Friday, 22 May 2015

Pie Baby

Sometimes, more often than I’d like, I struggle to find the joy in things. It’s not something I can put down to my illness entirely, as it’s been there for as long as I can remember. It’s not a massively negative issue, and am I'm not a massively negative person, it’s just a feeling of general ‘malaise’ I've always felt since I was young.

I suppose, much like my strange bowels, I've always known something was slightly off, but it’s never been an ‘issue’ I've felt the need to act on. If you can even grant it a title as important as an ‘issue’. It’s just been a mild feeling of being emotionally stunted I suppose. Or maybe it’s just disdain overtaking any potential joy. I'm not sure.

Don’t get me wrong; I'm emotional, I cry at the drop of a hat. I mean I can really go for it when it comes to the old salty eyes. 
One of my friends/family is upset? SOB-FEST 2015. 
Romantic films where they lose the love of their lives? HERE I GO AGAIN WITH MY TEARS. 
So you get my point. I don’t have any problem showing my emotion – when it’s negative. But I find it hard to get ‘excited’. I feel it, but I don’t feel it. I don’t know if this is making any sense, but you've read this far you might as well keep plodding on with me.

I think understanding the significance of these lacking feelings came to the fore after my diagnosis. The more I learnt about my disease the more heart-breaking and hopeless it all felt. Of course that’s not how I feel now; I’ve gained so much more in terms of love and understanding from people around me than my illness could ever hope to take away. I don’t feel hopeless; I feel hopeful (most of the time). I try to at least. I think that’s half the battle. Faking it till I feel it. I don’t have to do that in all areas of life of course, nudge nudge! wink wink! [Dad, if you’re reading I mean I don’t fake the joy of hand-holding of course].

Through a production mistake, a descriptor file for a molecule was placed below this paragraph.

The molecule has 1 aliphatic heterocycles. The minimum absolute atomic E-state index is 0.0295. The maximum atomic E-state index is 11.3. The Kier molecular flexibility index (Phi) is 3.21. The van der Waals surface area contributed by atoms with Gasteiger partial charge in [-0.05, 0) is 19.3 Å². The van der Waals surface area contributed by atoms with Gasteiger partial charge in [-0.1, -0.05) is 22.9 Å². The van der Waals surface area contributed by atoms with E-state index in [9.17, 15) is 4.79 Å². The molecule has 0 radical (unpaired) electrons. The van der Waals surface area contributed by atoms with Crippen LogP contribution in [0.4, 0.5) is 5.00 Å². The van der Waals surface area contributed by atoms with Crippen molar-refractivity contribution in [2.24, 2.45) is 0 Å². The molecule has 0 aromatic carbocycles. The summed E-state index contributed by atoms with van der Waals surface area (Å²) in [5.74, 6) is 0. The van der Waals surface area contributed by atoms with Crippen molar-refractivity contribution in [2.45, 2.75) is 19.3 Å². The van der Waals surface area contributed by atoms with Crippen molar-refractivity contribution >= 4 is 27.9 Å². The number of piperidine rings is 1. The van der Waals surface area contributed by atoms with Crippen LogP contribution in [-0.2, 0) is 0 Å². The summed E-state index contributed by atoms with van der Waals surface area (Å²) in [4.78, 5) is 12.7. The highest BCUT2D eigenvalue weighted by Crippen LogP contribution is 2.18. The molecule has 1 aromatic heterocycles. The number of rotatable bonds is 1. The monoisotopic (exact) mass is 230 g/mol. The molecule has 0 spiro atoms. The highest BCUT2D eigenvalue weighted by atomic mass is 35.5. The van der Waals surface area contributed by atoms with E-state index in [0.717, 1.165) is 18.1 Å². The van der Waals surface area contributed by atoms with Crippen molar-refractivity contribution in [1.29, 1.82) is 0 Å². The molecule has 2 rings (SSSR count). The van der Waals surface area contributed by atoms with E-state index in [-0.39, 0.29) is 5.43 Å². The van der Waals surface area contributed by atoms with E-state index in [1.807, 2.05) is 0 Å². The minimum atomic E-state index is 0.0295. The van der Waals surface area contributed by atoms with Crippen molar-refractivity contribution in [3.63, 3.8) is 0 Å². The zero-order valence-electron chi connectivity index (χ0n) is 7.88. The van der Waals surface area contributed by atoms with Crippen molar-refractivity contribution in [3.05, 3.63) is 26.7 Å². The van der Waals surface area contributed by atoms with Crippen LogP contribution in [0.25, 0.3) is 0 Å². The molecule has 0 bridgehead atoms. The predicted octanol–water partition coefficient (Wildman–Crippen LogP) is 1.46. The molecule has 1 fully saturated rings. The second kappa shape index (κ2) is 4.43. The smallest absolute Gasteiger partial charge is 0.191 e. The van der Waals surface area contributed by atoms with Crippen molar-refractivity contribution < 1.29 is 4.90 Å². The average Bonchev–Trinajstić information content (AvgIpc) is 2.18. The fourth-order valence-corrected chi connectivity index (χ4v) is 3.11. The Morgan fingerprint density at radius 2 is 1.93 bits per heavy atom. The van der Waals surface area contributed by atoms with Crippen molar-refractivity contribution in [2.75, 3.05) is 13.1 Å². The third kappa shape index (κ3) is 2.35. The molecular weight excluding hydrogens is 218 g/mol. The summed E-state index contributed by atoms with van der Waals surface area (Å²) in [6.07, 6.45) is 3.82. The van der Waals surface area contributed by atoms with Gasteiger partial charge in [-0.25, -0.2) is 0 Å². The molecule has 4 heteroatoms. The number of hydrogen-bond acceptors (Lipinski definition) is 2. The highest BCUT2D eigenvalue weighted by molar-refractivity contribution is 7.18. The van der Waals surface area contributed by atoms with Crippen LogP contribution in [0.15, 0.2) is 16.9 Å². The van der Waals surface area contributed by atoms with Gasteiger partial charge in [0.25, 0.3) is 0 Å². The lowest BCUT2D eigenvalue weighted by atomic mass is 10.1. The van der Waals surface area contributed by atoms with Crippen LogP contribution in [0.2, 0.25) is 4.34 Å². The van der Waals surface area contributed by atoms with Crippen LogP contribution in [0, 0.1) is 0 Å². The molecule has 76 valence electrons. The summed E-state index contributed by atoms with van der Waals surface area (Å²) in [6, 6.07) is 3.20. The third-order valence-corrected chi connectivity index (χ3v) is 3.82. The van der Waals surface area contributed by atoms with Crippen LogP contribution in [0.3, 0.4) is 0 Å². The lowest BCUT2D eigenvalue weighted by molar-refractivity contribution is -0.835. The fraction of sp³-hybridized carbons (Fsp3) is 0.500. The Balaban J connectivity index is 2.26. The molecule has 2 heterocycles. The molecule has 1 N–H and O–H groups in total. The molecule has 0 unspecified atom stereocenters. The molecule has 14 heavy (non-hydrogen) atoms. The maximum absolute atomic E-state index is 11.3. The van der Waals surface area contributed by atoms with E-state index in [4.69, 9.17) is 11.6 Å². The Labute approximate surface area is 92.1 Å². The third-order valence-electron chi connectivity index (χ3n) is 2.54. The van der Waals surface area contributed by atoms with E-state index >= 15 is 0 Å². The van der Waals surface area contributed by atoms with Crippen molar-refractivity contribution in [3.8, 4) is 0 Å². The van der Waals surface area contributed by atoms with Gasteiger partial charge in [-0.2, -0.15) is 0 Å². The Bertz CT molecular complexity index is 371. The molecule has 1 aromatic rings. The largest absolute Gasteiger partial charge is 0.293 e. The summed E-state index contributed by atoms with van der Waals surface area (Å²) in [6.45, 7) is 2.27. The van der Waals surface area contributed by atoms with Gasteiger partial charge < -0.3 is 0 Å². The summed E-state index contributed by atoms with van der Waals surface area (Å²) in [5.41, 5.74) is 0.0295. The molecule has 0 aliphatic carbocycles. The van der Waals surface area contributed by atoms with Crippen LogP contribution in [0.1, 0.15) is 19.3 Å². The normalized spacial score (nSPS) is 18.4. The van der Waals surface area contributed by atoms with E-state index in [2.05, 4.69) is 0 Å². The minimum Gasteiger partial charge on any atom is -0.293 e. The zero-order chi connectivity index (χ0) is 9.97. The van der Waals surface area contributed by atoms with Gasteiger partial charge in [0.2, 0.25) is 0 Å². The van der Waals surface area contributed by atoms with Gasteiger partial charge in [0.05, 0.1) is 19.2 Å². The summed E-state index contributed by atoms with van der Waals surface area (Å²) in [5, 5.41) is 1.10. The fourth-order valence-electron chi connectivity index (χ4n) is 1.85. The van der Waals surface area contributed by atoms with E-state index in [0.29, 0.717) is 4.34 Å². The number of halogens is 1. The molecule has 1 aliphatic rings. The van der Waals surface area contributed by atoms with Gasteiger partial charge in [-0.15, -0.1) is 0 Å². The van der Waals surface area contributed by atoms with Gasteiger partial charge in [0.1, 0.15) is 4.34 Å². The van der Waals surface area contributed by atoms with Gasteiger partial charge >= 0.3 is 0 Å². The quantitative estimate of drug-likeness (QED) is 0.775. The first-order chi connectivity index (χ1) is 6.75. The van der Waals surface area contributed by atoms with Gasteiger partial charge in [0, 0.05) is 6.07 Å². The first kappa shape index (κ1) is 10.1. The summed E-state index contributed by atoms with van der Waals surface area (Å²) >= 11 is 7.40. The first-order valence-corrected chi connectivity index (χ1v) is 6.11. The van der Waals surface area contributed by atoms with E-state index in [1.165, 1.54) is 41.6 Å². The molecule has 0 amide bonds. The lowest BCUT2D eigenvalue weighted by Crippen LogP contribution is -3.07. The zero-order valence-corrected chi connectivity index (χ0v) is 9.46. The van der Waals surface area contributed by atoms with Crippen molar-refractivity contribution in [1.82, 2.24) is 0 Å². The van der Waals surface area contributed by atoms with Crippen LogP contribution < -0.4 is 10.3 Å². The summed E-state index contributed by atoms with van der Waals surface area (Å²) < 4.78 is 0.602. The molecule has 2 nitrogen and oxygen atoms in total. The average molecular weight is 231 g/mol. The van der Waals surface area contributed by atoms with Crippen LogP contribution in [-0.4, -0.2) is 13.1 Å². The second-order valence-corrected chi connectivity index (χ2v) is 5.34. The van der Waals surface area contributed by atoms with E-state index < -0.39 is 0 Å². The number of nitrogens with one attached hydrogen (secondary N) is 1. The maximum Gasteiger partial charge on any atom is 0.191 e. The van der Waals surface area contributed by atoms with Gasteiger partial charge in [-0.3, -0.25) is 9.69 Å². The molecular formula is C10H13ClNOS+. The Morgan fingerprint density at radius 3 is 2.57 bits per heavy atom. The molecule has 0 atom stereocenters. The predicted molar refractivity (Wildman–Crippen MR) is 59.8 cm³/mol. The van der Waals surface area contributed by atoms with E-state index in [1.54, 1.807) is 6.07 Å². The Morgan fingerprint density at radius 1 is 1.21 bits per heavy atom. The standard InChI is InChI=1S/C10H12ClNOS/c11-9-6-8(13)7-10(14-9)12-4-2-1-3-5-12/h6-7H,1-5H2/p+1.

When you have a chronic illness however it can be difficult to find the joy regardless of whether or not you are a Grade A weirdo like me. I've been wondering why this is; it’s not just the day to day with the disease. The difficulties we face physically and mentally. The endless symptoms, and pain. I think it’s also those fellow patients and/or hypochondriacs around us who are more negative than they are positive. If these people were a pie chart they would be 10% delicious filling and 90% burnt pastry because you left the pie in the oven too long again I told you to put it on at 180 but you knew best didn't you?

It’s obviously wholly understandable when talking on social media, or amongst real non-Catfish people in real-life, that you’ll describe your condition in a less than joyous light. It’s natural to talk about a negative part of your life in a negative way, but I would just ask you to consider how much of your pie is burnt? (I’m continuing the pie chart analogy take your mind out of the gutter). 

Negativity towards your illness is a part of life, but be careful of your audience when audibly bashing certain aspects of it. Doctors, treatments, medications and symptoms may all be complete alien to new patients. Don’t tell them how horrific your experience is when they are already terrified to their very colon. Don’t tell them you had a horrifying experience with (insert relevant medication here) when they are just about to take the plunge with it. Don’t try to outdo one another with competitive suffering. It’s honestly such school-yard behaviour it’s embarrassing. Bear in mind when your bad experience is at the forefront of your mind not to pummel theirs into insignificance and terror with it. 

It’s already scary enough coming to terms with not getting physically ‘better’; don’t make getting emotionally better, worse. 
And always put your pie in at 180.

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